Good call. I just amended the article, Presley is in four halls of fame - Rockabilly hall added. Rikstar 10:42, 12 August 2007 (UTC)

Wow, I can't believe we have to protect this article from vandalism!

What's the world coming to? I mean, people don't appreciate good music anymore! I don't feel safe anymore knowing that there's people who would like to vandalize "the king"! I mean, I just can't believe people are that immature to make fun of a music star/legend. Gosh, the guy is DEAD people! Have some respect!

Well, the racist only became famous because he stole black music. (Daer11 12:49, 25 August 2007 (UTC))

-Damn your stupid, Elvis was not a rasict —Preceding unsigned comment added by (talk) 15:12, 5 September 2007 (UTC)

I could probably say the same about other dead brunette celebs who's pages have a lock on them. Punkymonkey987 03:38, 15 August 2007 (UTC)

Time to archive?

Anyone else agree we need to trim this page? Rikstar 07:38, 15 August 2007 (UTC)

Yup. Went ahead with archive. --Northmeister 20:18, 15 August 2007 (UTC)


The following originally posted to my talk page Lara♥Love 01:41, 16 August 2007 (UTC)

The posting to LaraLove has been deleted. Already included in archives, with appropriate responses. Rikstar 16:34, 16 August 2007 (UTC)

I do not think that your response to my critical remarks was appropriate. That's why I posted a summary of these remarks on LaraLove's talk page. Significantly, you have deleted LaraLove's contribution, thereby preventing my statement from being discussed. Onefortyone 03:07, 19 August 2007 (UTC)

Warning: disruptive behavior

LaraLove: "The following [above] originally posted to my talk page Lara♥Love 01:41, 16 August 2007 (UTC)" All of this was posted originally in the Presley discussion page by user Onefortyone. It was discussed and dealt with at the time. Much of it is pointless, because the issues raised had already been covered in the main article. Other issues, like the implied homosexuality of Presley, are part of a pattern of behavior by 141 in this and many other articles to inject dubious content about unfounded or tenuous homosexual claims. I note the posting is unsigned. All editors should familiarize themselves with user Onefortyone's editing history and tactics. The fact that old, disruptive issues are being raised is evidence itself of disruptive behavior, the kind that has gone on for far too long.Rikstar 08:38, 16 August 2007 (UTC)

I want to second Rikstar's observations on onefortyone. This user should of been banned long ago for his disruptive behavior and non-compliance with Wikipedia rules of conduct. --Northmeister 14:20, 17 August 2007 (UTC)
Thank you Northmeister. Rikstar 00:45, 19 August 2007 (UTC)

This contribution was only a summary of some points which were insufficiently discussed on this talk page some weeks ago. As anyone can see, my behavior was not disruptive. However, it seems that I have still some problems with Rikstar and Northmeister, as their reactions show, because I have a more critical view of Elvis, the Elvis cult and the world-wide Elvis industry than most other contributors to the Elvis article. See also [10] and [11]. On the other hand, I must admit that Rikstar, during the last few weeks, has improved the Elvis article and even included some of my suggestions, but the objections I have raised against the present state of the article are still valid and not minor. It seems as if some users endeavor to suppress more critical voices and unpleasant facts. Onefortyone 02:58, 19 August 2007 (UTC)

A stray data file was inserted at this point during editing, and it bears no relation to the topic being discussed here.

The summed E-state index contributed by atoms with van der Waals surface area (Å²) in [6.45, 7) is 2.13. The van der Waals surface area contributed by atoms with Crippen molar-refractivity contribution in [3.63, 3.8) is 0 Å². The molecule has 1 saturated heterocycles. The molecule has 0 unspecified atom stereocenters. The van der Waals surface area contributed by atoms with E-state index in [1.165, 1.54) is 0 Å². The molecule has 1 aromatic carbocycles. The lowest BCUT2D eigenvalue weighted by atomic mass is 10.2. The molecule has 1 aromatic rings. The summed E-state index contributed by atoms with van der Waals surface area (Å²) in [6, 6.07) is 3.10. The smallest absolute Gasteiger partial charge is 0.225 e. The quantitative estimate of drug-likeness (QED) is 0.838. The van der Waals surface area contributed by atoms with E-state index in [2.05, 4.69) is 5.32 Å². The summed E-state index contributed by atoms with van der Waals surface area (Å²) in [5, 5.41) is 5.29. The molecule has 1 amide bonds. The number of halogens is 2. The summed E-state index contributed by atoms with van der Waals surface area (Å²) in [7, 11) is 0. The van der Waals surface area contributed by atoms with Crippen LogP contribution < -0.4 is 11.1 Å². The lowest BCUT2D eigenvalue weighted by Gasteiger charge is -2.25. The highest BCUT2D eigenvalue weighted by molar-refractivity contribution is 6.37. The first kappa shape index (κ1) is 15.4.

Elvis and Jews

It's been said that Elvis recorded a song called The Truth About the Jews (or The Truth About the Jew), which was banned due to its anti-semitic nature. I've heard this song myself, and it does indeed sound quite a bit like him (although Elvis' voice is not that difficult to imitate). The lyrics go:

Judeo Christians everywhere,
They think they really care,
As for myself I can't conceive,
All the things that they believe...
My one and only prayer,
Is that some day I'll share,
My hopes my dreams come true,
The truth about the Jews...
None of us can ever know,
How much they hate us so,
My only prayer will be,
Some day they all will see,
But its all only make believe...
My heart and wedding ring,
Jesus is all my everything,
He sets my heart on fire,
To find out who's a liar...
Some of us already know,
How far we have to go,
My only prayer will be,
Some day they all will see,
But its all only make believe...
My one and only prayer,
Is that some day I'll share,
My hopes my dreams come true,
The truth about the Jews...
None of us can ever know,
How much they hate us so,
My only prayer will be,
Some day the rest will see,
But its all only make believe...

However, I can't find any really credible sources to back it up. I do believe this is worth mentioning in the article though, if the proper sources can be obtained. --MosheA 01:44, 16 August 2007 (UTC)

Elvis's anti-Semitism is mentioned in Mark Crispin Miller's academic study, Boxed in: The Culture of TV (Northwestern University Press, 1988), p.191. The chapter on "The King" is partly based on accounts by the members of the Memphis Mafia who reportedly spent day and night with Elvis. Certainly these guys must have known whether Elvis had anti-Semitic tendencies.Onefortyone 03:56, 19 August 2007 (UTC)